“Nolan?” Mom’s voice. He stiffened. There she stood, short and thin, wearing an ill-fitting Walgreens uniform and a name tag that proclaimed her María.
Despite everything, that caught Nolan’s eye. Mom was a child-care professional. She had training, certificates, her own business. What was she doing here?
“Are you OK?” Mom asked.
“I need a—a space.” Nolan tried a Mom-smile and failed.
“Is he going to have a seizure?” The salesclerk stood behind Mom, her eyes as wide as Nolan’s own probably were but for entirely different reasons. She dug around in her pockets for her cell. “I’ll call 911!”
“No,” Mom bit out. “They can’t help. Is the back room free?”
The next time Nolan blinked, flames licked at Amara’s hands. He muffled a scream. He found himself bent over, the notebooks in his hands creasing. Let me go, he thought at Amara, though she didn’t hear him and never would. This was a one-way street. She didn’t know Nolan existed, let alone what her magic did to him. Please. Stop pulling me in. I don’t want to feel this.
He wanted to tune her out. Even with his eyelids spread wide, the aftertaste of her pain clung to his hands, and more than anything, he wanted to tune her out. On their own, the images he got through blinking were chaos, like switching between TV channels and only catching a half word here, a bright shape there—enough to wreak havoc on his concentration but nothing more. Get enough of them, though, and he had two movies playing alongside each other and no way of pressing pause.
A group of curious shoppers watched from a distance. Not that many, given that it was a Sunday morning, but enough to make him wish for the parking lot, despite the risk. He’d lost one foot already. If Amara made him stumble onto the road, who knew what’d come next? He should’ve stayed home. He should’ve asked Mom or Dad to pick up the notebooks while getting groceries. Served him right for thinking he could handle anything on his own.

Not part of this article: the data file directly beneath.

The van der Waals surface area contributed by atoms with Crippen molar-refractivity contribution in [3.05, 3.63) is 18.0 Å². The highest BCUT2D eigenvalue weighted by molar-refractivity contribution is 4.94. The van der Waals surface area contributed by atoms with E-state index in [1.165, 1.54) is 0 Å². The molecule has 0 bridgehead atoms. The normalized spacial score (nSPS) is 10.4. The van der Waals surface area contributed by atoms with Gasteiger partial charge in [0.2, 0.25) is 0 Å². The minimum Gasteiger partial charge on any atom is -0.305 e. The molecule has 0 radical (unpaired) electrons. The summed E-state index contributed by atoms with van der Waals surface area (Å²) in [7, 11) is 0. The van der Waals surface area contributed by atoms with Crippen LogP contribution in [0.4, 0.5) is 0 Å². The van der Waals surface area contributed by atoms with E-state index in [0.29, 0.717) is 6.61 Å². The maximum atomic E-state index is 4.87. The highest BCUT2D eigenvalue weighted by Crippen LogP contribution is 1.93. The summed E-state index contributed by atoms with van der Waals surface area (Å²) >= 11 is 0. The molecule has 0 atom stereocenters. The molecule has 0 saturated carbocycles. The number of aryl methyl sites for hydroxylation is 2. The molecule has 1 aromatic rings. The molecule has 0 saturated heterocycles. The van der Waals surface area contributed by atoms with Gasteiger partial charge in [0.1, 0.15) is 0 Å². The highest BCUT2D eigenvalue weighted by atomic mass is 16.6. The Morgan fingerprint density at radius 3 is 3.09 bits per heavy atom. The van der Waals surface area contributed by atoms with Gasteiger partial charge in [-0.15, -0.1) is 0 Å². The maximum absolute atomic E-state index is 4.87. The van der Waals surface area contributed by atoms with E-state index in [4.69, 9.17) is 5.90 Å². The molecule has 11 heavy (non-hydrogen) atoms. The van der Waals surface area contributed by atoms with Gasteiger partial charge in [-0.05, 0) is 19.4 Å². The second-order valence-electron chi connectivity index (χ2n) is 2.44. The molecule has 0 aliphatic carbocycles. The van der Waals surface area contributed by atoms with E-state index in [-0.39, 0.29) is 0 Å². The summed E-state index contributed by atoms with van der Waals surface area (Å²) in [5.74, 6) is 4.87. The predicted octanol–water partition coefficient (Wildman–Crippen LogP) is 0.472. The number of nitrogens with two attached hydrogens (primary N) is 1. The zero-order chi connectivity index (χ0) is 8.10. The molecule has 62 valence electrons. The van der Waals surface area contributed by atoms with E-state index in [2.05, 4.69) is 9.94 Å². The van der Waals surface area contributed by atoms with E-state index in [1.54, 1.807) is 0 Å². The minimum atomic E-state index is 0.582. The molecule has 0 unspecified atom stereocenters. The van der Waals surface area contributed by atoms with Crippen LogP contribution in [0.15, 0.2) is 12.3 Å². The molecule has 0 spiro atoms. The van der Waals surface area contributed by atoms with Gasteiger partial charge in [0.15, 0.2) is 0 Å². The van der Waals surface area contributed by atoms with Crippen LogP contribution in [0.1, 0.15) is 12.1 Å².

Mom wrapped her arm around his shoulders and guided him to the back room, where he slammed his ass to the floor and pressed himself against a wall. He managed a tight nod in thanks as Mom clicked on a table fan, which whirred and stuttered into action. She pushed aside chairs and boxes, anything he might hurt himself on. Standard seizure procedure. Even though there was nothing standard about his seizures.
Nolan managed to open the zipper of his backpack, then grabbed his current notebook and the pen clipped to its cover. He should write down what he saw. Writing always helped.
“I’m here, all right?” Mom said, in Spanish now, her voice soothing. “I’m taking an early lunch break. We’ll go home the moment you can. I’m right here.”
Every time he blinked: the sear of pain, the smell of burning flesh. Already, sweat was beading on his forehead. The pain lingered after he opened his eyes, his brain still shouting panicked messages of fire! fire! fire! before catching up. Nolan’s hands were intact, Nolan’s world safe.
Until he blinked again.
He couldn’t hold on to the pen. His hands squeezed to his chest until they were all that remained.
My cover was illustrated by the talented Vince Natale; here’s a version without the text, so you can see the art in its full glory.
As is proper for any fantasy book, my publisher had a map drawn of the world Amara lives in. I designed the world, and designer Sara Corbett brought it to gorgeous life. You can find the below map in the final copy of the book, but here it is for online reference.
As I am an artist as well as an author, I love drawing my characters—including those from Otherbound. Take a look.
Better yet, other authors draw my characters, too! I’ll never get over how cool that is. Check out the “ob creativity” tag on my Tumblr for all kinds of creations from readers, from art to fic to edits. I’ve also commisioned artists in the past—see the excellent results below.
For more about Otherbound, check out the articles and interviews I’ve done over the years, as well as frequently asked questions I’ve received.